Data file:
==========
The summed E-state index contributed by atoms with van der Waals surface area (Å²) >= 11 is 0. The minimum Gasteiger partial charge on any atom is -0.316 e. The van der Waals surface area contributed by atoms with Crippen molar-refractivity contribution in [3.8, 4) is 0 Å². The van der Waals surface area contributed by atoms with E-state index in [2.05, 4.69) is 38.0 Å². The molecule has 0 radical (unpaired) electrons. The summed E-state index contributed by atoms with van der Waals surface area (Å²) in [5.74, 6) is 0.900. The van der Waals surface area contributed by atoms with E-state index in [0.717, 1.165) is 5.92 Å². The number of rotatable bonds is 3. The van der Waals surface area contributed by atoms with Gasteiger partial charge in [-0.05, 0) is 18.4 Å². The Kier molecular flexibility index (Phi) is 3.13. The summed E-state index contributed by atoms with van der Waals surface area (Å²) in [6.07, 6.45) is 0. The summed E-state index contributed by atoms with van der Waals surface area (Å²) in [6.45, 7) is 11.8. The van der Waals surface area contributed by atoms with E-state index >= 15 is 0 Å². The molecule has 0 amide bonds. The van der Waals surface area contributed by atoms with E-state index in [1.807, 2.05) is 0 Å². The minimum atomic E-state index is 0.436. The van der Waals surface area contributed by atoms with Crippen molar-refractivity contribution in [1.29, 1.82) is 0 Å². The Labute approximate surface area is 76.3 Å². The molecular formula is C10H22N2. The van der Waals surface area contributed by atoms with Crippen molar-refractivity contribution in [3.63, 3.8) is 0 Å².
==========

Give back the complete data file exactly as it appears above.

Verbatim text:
The summed E-state index contributed by atoms with van der Waals surface area (Å²) >= 11 is 0. The minimum Gasteiger partial charge on any atom is -0.316 e. The van der Waals surface area contributed by atoms with Crippen molar-refractivity contribution in [3.8, 4) is 0 Å². The van der Waals surface area contributed by atoms with E-state index in [2.05, 4.69) is 38.0 Å². The molecule has 0 radical (unpaired) electrons. The summed E-state index contributed by atoms with van der Waals surface area (Å²) in [5.74, 6) is 0.900. The van der Waals surface area contributed by atoms with E-state index in [0.717, 1.165) is 5.92 Å². The number of rotatable bonds is 3. The van der Waals surface area contributed by atoms with Gasteiger partial charge in [-0.05, 0) is 18.4 Å². The Kier molecular flexibility index (Phi) is 3.13. The summed E-state index contributed by atoms with van der Waals surface area (Å²) in [6.07, 6.45) is 0. The summed E-state index contributed by atoms with van der Waals surface area (Å²) in [6.45, 7) is 11.8. The van der Waals surface area contributed by atoms with E-state index >= 15 is 0 Å². The molecule has 0 amide bonds. The van der Waals surface area contributed by atoms with E-state index in [1.807, 2.05) is 0 Å². The minimum atomic E-state index is 0.436. The van der Waals surface area contributed by atoms with Crippen molar-refractivity contribution in [1.29, 1.82) is 0 Å². The Labute approximate surface area is 76.3 Å². The molecular formula is C10H22N2. The van der Waals surface area contributed by atoms with Crippen molar-refractivity contribution in [3.63, 3.8) is 0 Å².